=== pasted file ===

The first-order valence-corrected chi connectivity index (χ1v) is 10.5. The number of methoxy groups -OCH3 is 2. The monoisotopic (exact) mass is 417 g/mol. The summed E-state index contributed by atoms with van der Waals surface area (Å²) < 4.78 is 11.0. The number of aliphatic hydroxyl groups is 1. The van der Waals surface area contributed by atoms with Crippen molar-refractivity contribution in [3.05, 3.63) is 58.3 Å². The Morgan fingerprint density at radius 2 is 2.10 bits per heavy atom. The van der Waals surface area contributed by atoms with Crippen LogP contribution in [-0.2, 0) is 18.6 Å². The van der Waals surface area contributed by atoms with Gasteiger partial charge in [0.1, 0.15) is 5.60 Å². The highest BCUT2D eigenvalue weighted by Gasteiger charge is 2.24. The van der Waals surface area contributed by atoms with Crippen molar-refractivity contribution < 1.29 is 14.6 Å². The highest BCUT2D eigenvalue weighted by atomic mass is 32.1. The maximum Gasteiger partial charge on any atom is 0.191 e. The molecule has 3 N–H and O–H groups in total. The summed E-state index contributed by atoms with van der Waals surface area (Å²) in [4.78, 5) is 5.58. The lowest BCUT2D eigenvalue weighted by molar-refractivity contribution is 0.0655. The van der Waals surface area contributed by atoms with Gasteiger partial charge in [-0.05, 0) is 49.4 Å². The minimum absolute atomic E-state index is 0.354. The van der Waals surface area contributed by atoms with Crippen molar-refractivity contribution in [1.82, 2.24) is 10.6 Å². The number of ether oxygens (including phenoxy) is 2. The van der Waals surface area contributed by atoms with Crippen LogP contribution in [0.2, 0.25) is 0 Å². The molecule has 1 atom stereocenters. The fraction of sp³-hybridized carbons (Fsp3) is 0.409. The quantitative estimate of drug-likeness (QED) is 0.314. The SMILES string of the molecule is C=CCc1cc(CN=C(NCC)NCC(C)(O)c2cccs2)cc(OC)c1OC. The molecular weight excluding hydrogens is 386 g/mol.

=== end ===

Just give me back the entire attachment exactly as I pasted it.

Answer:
The first-order valence-corrected chi connectivity index (χ1v) is 10.5. The number of methoxy groups -OCH3 is 2. The monoisotopic (exact) mass is 417 g/mol. The summed E-state index contributed by atoms with van der Waals surface area (Å²) < 4.78 is 11.0. The number of aliphatic hydroxyl groups is 1. The van der Waals surface area contributed by atoms with Crippen molar-refractivity contribution in [3.05, 3.63) is 58.3 Å². The Morgan fingerprint density at radius 2 is 2.10 bits per heavy atom. The van der Waals surface area contributed by atoms with Crippen LogP contribution in [-0.2, 0) is 18.6 Å². The van der Waals surface area contributed by atoms with Gasteiger partial charge in [0.1, 0.15) is 5.60 Å². The highest BCUT2D eigenvalue weighted by Gasteiger charge is 2.24. The van der Waals surface area contributed by atoms with Crippen molar-refractivity contribution < 1.29 is 14.6 Å². The highest BCUT2D eigenvalue weighted by atomic mass is 32.1. The maximum Gasteiger partial charge on any atom is 0.191 e. The molecule has 3 N–H and O–H groups in total. The summed E-state index contributed by atoms with van der Waals surface area (Å²) in [4.78, 5) is 5.58. The lowest BCUT2D eigenvalue weighted by molar-refractivity contribution is 0.0655. The van der Waals surface area contributed by atoms with Gasteiger partial charge in [-0.05, 0) is 49.4 Å². The minimum absolute atomic E-state index is 0.354. The van der Waals surface area contributed by atoms with Crippen molar-refractivity contribution in [1.82, 2.24) is 10.6 Å². The number of ether oxygens (including phenoxy) is 2. The van der Waals surface area contributed by atoms with Crippen LogP contribution in [0.2, 0.25) is 0 Å². The molecule has 1 atom stereocenters. The fraction of sp³-hybridized carbons (Fsp3) is 0.409. The quantitative estimate of drug-likeness (QED) is 0.314. The SMILES string of the molecule is C=CCc1cc(CN=C(NCC)NCC(C)(O)c2cccs2)cc(OC)c1OC. The molecular weight excluding hydrogens is 386 g/mol.